The USA inventory of yellow mustard in all positions at Sept 01/12 was reported at 9,000 MT (must be some Canadian mustard included?) and the projected 2012 N. Dakota, Montana, Idaho harvest at 18,000 MT. Projected yield is also just over 800 lbs/acre.

In total the supply of mustard, based on the above projections, looks sufficient to keep spot pricing from moving sharply in any direction in the near term.  Demand from Europe for spot yellow mustard has been relatively quiet to date and this is always the wild card that sparks yellow mustard prices (2002, 2008).

All harvest samples have now been received from Olds Products contract growers in the USA and the quality is No.1 (the smaller seed in each sample is very small and is part of dockage). Yields are averaging over 700 lbs/acre for harvested mustard.  These yields are below average and the severe heat in July and August has taken a toll.  Many pods at the top of the plants did not develop seeds – even after more than ample rain through June.

Harvest samples from Canadian contract growers for Olds Products have started to arrive in Pleasant Prairie and the initial findings are much the same as North Dakota/Montana- approx 650-700 lbs/acre average for harvested yellow mustard and 750-800 lbs/harvested brown acres. As reported in my August crop report the effect of hail on mustard crops was more significant than in many years. Many mustard growers have noted slower combine speeds due to mustard that was too tough to cut.  Some growers noted sucker stems (blooming) growing out from a fully mature plant?? It seemed as though the plants received too much early moisture and the plant was preparing by putting in a thicker stem to support the big yield potential.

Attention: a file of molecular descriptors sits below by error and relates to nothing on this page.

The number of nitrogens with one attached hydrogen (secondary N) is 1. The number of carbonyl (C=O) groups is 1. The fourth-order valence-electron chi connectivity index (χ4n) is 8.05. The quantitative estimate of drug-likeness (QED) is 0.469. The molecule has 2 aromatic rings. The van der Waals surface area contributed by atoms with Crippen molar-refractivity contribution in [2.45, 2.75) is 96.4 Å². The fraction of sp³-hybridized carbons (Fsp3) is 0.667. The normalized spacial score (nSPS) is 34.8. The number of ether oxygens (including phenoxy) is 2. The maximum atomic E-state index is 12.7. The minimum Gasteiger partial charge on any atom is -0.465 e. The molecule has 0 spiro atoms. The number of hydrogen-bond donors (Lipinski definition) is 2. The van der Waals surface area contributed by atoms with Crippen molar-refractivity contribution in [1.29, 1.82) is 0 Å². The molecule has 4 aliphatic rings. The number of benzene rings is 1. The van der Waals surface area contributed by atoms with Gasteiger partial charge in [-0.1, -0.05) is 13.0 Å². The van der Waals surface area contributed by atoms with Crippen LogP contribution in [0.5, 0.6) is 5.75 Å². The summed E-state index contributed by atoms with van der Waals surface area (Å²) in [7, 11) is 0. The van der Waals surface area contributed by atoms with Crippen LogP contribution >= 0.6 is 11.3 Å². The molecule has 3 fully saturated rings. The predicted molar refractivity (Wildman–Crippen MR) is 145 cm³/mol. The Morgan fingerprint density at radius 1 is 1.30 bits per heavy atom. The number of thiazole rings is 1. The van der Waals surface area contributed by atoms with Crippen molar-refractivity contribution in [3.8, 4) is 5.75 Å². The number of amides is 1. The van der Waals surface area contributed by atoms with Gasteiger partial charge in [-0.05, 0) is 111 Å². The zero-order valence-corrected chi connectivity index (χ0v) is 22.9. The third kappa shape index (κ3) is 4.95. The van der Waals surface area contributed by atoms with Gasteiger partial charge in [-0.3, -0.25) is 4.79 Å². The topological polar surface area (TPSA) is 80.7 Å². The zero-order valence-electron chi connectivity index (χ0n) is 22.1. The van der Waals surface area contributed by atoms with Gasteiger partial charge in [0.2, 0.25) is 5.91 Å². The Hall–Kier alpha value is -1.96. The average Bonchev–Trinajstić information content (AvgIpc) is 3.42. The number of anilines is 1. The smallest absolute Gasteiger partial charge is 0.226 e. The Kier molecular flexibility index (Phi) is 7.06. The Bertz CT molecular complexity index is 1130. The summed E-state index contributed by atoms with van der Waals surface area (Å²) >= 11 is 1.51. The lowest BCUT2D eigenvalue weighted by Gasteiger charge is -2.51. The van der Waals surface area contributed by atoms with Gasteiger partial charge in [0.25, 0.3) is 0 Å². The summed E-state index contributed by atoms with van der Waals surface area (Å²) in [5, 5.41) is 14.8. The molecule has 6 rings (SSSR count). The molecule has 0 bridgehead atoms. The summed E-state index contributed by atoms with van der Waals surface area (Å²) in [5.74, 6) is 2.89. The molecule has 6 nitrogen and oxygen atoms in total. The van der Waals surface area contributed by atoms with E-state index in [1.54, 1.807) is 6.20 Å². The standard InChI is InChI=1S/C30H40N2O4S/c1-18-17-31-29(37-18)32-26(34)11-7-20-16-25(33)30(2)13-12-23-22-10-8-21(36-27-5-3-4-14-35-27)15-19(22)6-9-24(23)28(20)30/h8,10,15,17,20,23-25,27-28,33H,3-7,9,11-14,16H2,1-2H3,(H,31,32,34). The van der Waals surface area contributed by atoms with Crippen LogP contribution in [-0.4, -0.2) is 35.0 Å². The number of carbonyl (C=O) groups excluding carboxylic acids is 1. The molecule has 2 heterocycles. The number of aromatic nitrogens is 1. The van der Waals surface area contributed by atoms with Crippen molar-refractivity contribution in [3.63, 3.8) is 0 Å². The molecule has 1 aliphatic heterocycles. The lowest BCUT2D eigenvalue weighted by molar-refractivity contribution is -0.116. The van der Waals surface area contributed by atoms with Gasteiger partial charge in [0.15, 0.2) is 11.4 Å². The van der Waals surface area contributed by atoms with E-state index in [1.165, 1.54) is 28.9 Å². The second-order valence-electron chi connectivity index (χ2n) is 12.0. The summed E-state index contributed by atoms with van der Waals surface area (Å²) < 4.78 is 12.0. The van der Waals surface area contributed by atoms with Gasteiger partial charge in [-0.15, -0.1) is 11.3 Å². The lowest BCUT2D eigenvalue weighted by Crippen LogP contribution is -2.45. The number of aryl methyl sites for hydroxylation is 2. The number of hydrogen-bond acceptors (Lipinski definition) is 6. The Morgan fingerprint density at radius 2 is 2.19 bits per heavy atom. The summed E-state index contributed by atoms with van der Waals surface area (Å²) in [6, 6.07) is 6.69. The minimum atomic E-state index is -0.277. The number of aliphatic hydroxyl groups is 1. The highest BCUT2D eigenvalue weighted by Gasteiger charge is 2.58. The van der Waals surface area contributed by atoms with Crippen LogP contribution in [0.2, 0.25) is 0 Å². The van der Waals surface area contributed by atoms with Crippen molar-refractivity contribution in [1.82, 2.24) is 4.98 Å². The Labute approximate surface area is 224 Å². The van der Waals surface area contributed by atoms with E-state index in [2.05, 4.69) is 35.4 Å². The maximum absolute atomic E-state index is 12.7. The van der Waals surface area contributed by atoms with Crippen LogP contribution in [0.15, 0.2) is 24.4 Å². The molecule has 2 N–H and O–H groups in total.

The demand for 2013 mustard acres will be higher than 2012 due to smaller carry forward and the required contract price strong enough to seed close to 400,000 acres in Canada and 50,000 in the USA. It will not be an easy task to say the very least. Olds Products is committed to securing contract acres in Alberta, Saskatchewan and North Dakota/Montana in 2013, again,  using only certified seed

I look forward to your comments when convenient. Thank you. 

                                                                        - Regards, Walter


August 15, 2012